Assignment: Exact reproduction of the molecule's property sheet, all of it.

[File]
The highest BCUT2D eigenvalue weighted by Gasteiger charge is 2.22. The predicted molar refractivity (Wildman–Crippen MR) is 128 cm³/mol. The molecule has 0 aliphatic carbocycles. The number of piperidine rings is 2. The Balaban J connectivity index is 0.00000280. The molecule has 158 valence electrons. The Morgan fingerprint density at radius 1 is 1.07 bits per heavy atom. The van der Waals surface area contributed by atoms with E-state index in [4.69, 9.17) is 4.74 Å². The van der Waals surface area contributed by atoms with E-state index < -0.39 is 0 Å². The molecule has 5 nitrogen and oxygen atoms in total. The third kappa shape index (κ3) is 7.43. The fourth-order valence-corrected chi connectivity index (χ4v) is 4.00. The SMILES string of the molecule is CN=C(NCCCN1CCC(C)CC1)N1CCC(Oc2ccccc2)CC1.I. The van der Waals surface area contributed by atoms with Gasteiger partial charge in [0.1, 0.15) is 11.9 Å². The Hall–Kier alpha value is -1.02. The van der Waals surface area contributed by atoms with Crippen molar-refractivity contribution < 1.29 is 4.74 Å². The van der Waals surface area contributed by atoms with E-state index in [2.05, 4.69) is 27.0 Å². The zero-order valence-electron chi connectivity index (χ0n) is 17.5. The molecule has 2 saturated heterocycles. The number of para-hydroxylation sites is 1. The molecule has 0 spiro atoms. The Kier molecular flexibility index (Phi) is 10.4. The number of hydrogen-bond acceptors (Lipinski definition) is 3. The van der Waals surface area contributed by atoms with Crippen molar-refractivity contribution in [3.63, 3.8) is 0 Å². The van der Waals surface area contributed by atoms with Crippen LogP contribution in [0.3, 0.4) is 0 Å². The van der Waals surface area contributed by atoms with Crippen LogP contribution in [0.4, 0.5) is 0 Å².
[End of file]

The highest BCUT2D eigenvalue weighted by Gasteiger charge is 2.22. The predicted molar refractivity (Wildman–Crippen MR) is 128 cm³/mol. The molecule has 0 aliphatic carbocycles. The number of piperidine rings is 2. The Balaban J connectivity index is 0.00000280. The molecule has 158 valence electrons. The Morgan fingerprint density at radius 1 is 1.07 bits per heavy atom. The van der Waals surface area contributed by atoms with E-state index in [4.69, 9.17) is 4.74 Å². The van der Waals surface area contributed by atoms with E-state index < -0.39 is 0 Å². The molecule has 5 nitrogen and oxygen atoms in total. The third kappa shape index (κ3) is 7.43. The fourth-order valence-corrected chi connectivity index (χ4v) is 4.00. The SMILES string of the molecule is CN=C(NCCCN1CCC(C)CC1)N1CCC(Oc2ccccc2)CC1.I. The van der Waals surface area contributed by atoms with Gasteiger partial charge in [0.1, 0.15) is 11.9 Å². The Hall–Kier alpha value is -1.02. The van der Waals surface area contributed by atoms with Crippen molar-refractivity contribution < 1.29 is 4.74 Å². The van der Waals surface area contributed by atoms with E-state index in [2.05, 4.69) is 27.0 Å². The zero-order valence-electron chi connectivity index (χ0n) is 17.5. The molecule has 2 saturated heterocycles. The number of para-hydroxylation sites is 1. The molecule has 0 spiro atoms. The Kier molecular flexibility index (Phi) is 10.4. The number of hydrogen-bond acceptors (Lipinski definition) is 3. The van der Waals surface area contributed by atoms with Crippen molar-refractivity contribution in [3.63, 3.8) is 0 Å². The van der Waals surface area contributed by atoms with Crippen LogP contribution in [0.3, 0.4) is 0 Å². The van der Waals surface area contributed by atoms with Crippen LogP contribution in [0.4, 0.5) is 0 Å².